Different surveys have shown that more than 50 per cent of young women ages 15 to 24 have no experience with formal education in the Northern part of Nigeria.
Apart from cultural norms, poverty, insecurity,amongst others, one of the major hindrances to girls education in the region is domestic duties in and around the house, which normally deprives them from going to school.
According to the United Nations Children’s Fund (UNICEF), “about 60 per cent of out-of-school children are girls. Many of those who do enroll and drop out early. Low perceptions of the value of education for girls and early marriages are among the reasons. Some northern states have laws requiring education of girls and prohibiting their withdrawal from school. Girls’ primary school attendance has been improving, but this has not been the case for girls from the poorest households.”
And as part of measure to change the tide, UNICEF, in partnership with Federal Ministry of Education and State Universal Basic Education Boards in Bauchi, Niger, Katsina, Sokoto and Zamfara states, in 2017 launched an intervention project called the “Girls for Girls (G4G) Initiative”, funded by UKAID through its Department for International Development (DFID).
The aim of the initiative is to work with girls to improve support and mentoring in schools, for girls and by girls, and thereby improve girls’ retention and learning in schools, and to also empower girls to appreciate who they are, and why they should remain in school.
It also met to encourage girls in school to remain and complete education and aspire to higher levels. (Increased retention of girls in school).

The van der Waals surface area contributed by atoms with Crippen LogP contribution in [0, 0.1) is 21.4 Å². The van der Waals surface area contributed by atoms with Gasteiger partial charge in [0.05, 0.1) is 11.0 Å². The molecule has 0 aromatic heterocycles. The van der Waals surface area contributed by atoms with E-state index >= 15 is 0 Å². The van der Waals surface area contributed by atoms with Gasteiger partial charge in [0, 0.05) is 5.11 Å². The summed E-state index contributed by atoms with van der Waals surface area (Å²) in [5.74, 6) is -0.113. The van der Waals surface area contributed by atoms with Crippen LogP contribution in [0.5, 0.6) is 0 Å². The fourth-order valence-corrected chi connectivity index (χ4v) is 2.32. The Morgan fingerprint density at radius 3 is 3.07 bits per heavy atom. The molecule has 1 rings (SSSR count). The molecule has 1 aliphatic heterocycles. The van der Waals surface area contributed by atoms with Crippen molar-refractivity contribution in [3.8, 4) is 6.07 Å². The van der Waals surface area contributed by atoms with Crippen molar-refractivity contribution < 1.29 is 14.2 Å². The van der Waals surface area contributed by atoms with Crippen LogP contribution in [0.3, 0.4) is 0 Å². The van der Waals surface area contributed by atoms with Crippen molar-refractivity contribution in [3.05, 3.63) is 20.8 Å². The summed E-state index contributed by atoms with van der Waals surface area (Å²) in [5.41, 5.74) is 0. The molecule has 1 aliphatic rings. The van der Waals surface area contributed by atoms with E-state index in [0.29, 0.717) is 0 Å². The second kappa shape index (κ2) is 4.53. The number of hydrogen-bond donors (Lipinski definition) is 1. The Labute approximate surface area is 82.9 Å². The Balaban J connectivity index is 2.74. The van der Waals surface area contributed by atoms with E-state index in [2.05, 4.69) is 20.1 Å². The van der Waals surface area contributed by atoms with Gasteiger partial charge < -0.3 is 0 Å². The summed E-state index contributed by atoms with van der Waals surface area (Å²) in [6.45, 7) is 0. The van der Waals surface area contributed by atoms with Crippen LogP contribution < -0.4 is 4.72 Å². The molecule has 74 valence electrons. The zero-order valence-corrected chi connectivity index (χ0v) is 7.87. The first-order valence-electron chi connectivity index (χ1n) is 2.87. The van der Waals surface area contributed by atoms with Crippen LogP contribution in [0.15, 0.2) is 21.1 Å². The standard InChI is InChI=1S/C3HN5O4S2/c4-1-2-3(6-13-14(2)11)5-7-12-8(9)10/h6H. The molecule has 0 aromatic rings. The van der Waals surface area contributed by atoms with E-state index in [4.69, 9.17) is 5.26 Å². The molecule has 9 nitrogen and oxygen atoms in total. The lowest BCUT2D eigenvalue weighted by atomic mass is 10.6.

The programme is already yielding results in the benefiting states, but rather than wait until the end of the programme, UNICEF has taken a step further by identifying the pivotal role the boys can play in supporting the girls in their quest to get formal education, by creating ‘He4She’ another initiative within the G4G project.
According to Azuka Menkiti, Education Specialist with UNICEF Abuja, ‘He4She’ “is a concept that we develop recognizing that we cannot just build the capacity of girls on their rights and issues around gender and social norms without also getting the male counterparts to also understand why we are pushing for girls education.
“So it is about getting the men to appreciate while girls need support. To also appreciate and understand the issues around equality and equity that also are part of what hinders education for girls within their environments. So, it is also about getting men to appreciate the social norms and cultural practices that are not in favour of girls.”
“And remember that these girls are their sisters, wives and future mothers. So what we are trying to do is basically to build a solidarity around education for girls by making the men to also have what we call positive masculinity to appreciate that they are masculine, but can use their masculinity positively to address those gender issues, roles, cultural and social norms within the environment that hinder education for their sisters, wives and their mothers.”
Menkiti, noted that the programme is new and started within the past few months, adding, “we started by identifying some young undergraduates guys and secondary school boys that we have trained as master trainers on positive masculinity. The training had different modules on life skills, safety and violence, healthy relationships, social norms (those that are acceptable and unacceptable ones), gender and value clarification, and also education as right. So we have trained these young men who are going to be on the forefront as trainers for us.
“These young men, undergraduates and secondary school boys have started helping us to train boys in primary schools because we want to catch them young; boys in upper primary schools.”